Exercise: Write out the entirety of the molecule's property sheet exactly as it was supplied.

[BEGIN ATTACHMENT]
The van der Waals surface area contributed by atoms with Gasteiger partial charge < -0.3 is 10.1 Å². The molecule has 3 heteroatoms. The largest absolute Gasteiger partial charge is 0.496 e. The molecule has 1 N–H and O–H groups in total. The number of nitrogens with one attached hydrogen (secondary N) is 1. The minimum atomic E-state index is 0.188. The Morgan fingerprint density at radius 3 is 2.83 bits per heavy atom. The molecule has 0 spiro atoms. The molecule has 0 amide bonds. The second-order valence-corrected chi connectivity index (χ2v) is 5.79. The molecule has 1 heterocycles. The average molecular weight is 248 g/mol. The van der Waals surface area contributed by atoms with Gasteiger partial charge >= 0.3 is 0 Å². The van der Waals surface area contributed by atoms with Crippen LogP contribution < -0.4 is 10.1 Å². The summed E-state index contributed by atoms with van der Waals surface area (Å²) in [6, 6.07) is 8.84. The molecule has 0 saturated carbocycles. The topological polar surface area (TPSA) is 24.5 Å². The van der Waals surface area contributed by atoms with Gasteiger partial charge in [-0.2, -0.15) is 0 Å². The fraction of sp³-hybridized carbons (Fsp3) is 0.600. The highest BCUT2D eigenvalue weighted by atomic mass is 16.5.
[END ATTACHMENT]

The van der Waals surface area contributed by atoms with Gasteiger partial charge < -0.3 is 10.1 Å². The molecule has 3 heteroatoms. The largest absolute Gasteiger partial charge is 0.496 e. The molecule has 1 N–H and O–H groups in total. The number of nitrogens with one attached hydrogen (secondary N) is 1. The minimum atomic E-state index is 0.188. The Morgan fingerprint density at radius 3 is 2.83 bits per heavy atom. The molecule has 0 spiro atoms. The molecule has 0 amide bonds. The second-order valence-corrected chi connectivity index (χ2v) is 5.79. The molecule has 1 heterocycles. The average molecular weight is 248 g/mol. The van der Waals surface area contributed by atoms with Gasteiger partial charge >= 0.3 is 0 Å². The van der Waals surface area contributed by atoms with Crippen LogP contribution < -0.4 is 10.1 Å². The summed E-state index contributed by atoms with van der Waals surface area (Å²) in [6, 6.07) is 8.84. The molecule has 0 saturated carbocycles. The topological polar surface area (TPSA) is 24.5 Å². The van der Waals surface area contributed by atoms with Gasteiger partial charge in [-0.2, -0.15) is 0 Å². The fraction of sp³-hybridized carbons (Fsp3) is 0.600. The highest BCUT2D eigenvalue weighted by atomic mass is 16.5.